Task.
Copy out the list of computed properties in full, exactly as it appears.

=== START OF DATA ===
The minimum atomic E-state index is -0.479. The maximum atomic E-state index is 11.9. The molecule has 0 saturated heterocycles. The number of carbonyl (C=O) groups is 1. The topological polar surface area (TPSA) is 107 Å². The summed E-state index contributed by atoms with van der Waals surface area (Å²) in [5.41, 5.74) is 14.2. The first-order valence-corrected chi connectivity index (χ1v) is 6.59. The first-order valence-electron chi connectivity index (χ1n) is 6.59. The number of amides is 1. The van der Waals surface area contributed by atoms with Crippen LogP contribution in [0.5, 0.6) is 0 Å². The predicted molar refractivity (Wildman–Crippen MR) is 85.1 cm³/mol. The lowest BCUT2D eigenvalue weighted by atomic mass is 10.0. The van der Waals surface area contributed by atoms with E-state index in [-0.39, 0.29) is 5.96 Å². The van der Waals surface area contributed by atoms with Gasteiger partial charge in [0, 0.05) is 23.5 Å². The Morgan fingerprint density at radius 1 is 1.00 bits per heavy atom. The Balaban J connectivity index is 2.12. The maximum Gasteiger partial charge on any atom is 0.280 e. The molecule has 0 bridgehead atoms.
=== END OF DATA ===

The minimum atomic E-state index is -0.479. The maximum atomic E-state index is 11.9. The molecule has 0 saturated heterocycles. The number of carbonyl (C=O) groups is 1. The topological polar surface area (TPSA) is 107 Å². The summed E-state index contributed by atoms with van der Waals surface area (Å²) in [5.41, 5.74) is 14.2. The first-order valence-corrected chi connectivity index (χ1v) is 6.59. The first-order valence-electron chi connectivity index (χ1n) is 6.59. The number of amides is 1. The van der Waals surface area contributed by atoms with Crippen LogP contribution in [0.5, 0.6) is 0 Å². The predicted molar refractivity (Wildman–Crippen MR) is 85.1 cm³/mol. The lowest BCUT2D eigenvalue weighted by atomic mass is 10.0. The van der Waals surface area contributed by atoms with E-state index in [-0.39, 0.29) is 5.96 Å². The van der Waals surface area contributed by atoms with Gasteiger partial charge in [0, 0.05) is 23.5 Å². The Morgan fingerprint density at radius 1 is 1.00 bits per heavy atom. The Balaban J connectivity index is 2.12. The maximum Gasteiger partial charge on any atom is 0.280 e. The molecule has 0 bridgehead atoms.